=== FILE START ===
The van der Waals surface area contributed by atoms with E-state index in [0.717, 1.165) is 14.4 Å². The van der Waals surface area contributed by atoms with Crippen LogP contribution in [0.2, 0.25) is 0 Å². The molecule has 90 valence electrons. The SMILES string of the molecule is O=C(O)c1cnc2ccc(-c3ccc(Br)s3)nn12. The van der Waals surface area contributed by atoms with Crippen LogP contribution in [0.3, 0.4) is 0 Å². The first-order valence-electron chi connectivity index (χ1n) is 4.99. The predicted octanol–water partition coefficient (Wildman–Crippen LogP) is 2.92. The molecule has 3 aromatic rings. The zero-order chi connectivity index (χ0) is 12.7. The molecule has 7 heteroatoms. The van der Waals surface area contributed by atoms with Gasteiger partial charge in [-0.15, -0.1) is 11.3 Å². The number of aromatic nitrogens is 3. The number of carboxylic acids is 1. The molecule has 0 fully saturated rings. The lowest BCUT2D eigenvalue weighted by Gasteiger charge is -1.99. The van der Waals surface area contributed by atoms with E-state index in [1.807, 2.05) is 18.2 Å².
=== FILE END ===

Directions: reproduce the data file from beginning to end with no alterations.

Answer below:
The van der Waals surface area contributed by atoms with E-state index in [0.717, 1.165) is 14.4 Å². The van der Waals surface area contributed by atoms with Crippen LogP contribution in [0.2, 0.25) is 0 Å². The molecule has 90 valence electrons. The SMILES string of the molecule is O=C(O)c1cnc2ccc(-c3ccc(Br)s3)nn12. The van der Waals surface area contributed by atoms with Crippen LogP contribution in [0.3, 0.4) is 0 Å². The first-order valence-electron chi connectivity index (χ1n) is 4.99. The predicted octanol–water partition coefficient (Wildman–Crippen LogP) is 2.92. The molecule has 3 aromatic rings. The zero-order chi connectivity index (χ0) is 12.7. The molecule has 7 heteroatoms. The van der Waals surface area contributed by atoms with Gasteiger partial charge in [-0.15, -0.1) is 11.3 Å². The number of aromatic nitrogens is 3. The number of carboxylic acids is 1. The molecule has 0 fully saturated rings. The lowest BCUT2D eigenvalue weighted by Gasteiger charge is -1.99. The van der Waals surface area contributed by atoms with E-state index in [1.807, 2.05) is 18.2 Å².